Depending on the price of carbon, they say, selling carbon credits may more than double current rates of return. ‘It’s a new industry and many power operators are happy to pay a high price for an entry ticket, even if that behaviour may look irrational,’ said Mr Lee. ‘Carbon credits are one of the reasons why operators are willing to go in at such low tariff levels. Without carbon credits there are a number of wind projects that would be even less profitable than they are today.’

At present 20 Chinese wind farms have been approved by the UN’s Clean Development Mechanism executive board to sell carbon credits on the international market, which is based in London.

Most wind power developers, however, are subsidiaries of large state-owned utilities that can afford to lose money if it means gaining access to the wind market. Vestas’ partner at Dongshan, for example, is Longyuan Power, a subsidiary of state power giant China Guodian.

Wang Wanxing, programme officer for electric utilities and renewable energy at the Energy Foundation, a US non-government organisation, said market access was a key consideration for the big utilities, which will be required to buy 5 per cent of their total output from renewable energy sources by 2010, rising to 10 per cent by 2020.

From the government’s short-term perspective, the concession system is a success because wind energy is growing both quickly and cheaply. But some industry experts argue that competitive bidding is not conducive to the healthy development of wind power in the longer term. ‘It would be helpful for the wind industry to have a defined and rational wind tariff structure that would reward technology developers and investors alike,’ said Alan Sides, Asia manager for GE Energy.

In theory, large concession projects requiring many big turbines should be a boon for foreign makers. In 2005, 90 per cent of China’s large-capacity wind turbine generators had to be imported. Yet meagre profits mean that few wind farm developers want to pay for expensive foreign technology. Vestas supplies turbines to just one concession project: ‘We felt we couldn’t be competitive in the bidding for concession projects,’ said Mr Andersen.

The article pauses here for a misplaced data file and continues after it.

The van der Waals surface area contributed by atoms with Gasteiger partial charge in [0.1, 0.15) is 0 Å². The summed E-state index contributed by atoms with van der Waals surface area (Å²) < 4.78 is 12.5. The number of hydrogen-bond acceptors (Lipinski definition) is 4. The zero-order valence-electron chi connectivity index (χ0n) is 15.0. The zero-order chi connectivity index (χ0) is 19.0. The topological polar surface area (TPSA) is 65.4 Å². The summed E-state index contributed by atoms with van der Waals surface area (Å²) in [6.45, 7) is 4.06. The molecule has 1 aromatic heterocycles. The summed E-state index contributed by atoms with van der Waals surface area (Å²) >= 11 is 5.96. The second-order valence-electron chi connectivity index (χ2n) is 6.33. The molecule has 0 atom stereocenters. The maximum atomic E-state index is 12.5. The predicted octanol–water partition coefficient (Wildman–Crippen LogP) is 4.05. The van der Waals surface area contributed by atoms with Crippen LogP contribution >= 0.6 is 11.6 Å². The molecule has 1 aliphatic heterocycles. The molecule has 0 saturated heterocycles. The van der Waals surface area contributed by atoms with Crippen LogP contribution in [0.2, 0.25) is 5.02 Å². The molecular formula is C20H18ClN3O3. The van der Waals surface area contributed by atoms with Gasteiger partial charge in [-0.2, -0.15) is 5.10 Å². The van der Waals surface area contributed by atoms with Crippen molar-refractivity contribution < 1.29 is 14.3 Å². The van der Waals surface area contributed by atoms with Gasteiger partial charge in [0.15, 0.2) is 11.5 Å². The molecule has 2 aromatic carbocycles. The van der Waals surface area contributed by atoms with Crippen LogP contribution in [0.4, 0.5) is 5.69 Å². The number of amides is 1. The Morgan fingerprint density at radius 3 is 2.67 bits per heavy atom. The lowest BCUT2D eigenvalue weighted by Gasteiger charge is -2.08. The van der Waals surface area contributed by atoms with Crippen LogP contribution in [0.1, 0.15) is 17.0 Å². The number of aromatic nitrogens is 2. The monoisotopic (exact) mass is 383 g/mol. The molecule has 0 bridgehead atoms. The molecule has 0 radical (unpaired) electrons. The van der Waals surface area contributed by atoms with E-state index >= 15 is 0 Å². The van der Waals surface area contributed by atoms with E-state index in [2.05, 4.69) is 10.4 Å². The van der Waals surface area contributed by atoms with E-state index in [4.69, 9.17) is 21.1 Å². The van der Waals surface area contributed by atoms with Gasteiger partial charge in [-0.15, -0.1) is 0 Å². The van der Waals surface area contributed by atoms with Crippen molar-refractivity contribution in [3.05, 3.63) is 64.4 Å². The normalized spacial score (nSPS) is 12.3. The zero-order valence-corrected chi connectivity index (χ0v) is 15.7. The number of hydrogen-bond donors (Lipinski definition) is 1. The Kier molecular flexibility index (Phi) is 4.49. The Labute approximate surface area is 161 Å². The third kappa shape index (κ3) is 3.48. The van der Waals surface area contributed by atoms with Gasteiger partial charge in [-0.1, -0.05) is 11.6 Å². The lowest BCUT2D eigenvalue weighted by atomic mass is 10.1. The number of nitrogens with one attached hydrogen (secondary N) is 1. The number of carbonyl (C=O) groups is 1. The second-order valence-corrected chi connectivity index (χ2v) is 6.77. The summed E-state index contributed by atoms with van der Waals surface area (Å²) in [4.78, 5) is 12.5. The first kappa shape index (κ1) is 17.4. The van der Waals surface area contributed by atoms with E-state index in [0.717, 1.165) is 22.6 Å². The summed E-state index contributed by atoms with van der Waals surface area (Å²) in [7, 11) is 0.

Domestic manufacturers, moreover, are beginning to catch up. Although the top Chinese wind turbine maker, Goldwind Technology, only manufactures 600 and 750 kilowatt turbines – much smaller than Vestas’ two-megawatt turbines on Dongshan Island – it has plans to introduce a new generation of much larger turbines.

The government’s requirement that 70 per cent of wind power equipment must be manufactured domestically has also boosted the fortunes of domestic turbine makers. Goldwind’s market share shot up from 20 per cent in 2005 to 33 per cent last year, according to the Global Wind Energy Council.

‘Local manufacturers are much cheaper than we are, and some do a good job, but we are not competing on price only. Fortunately, the market is so big that there is room for both local and international players,’ said Vestas’ Mr Andersen.

But other market watchers are less optimistic about the outlook for foreign turbine manufacturers. ‘There’s going to be a race to the bottom,’ said Stephen Terry of Azure International, a Beijing-based investment firm that specialises in renewable technologies.

‘A lot of people will lose money making turbines in China, just as they did in the auto industry and every other industry in China.’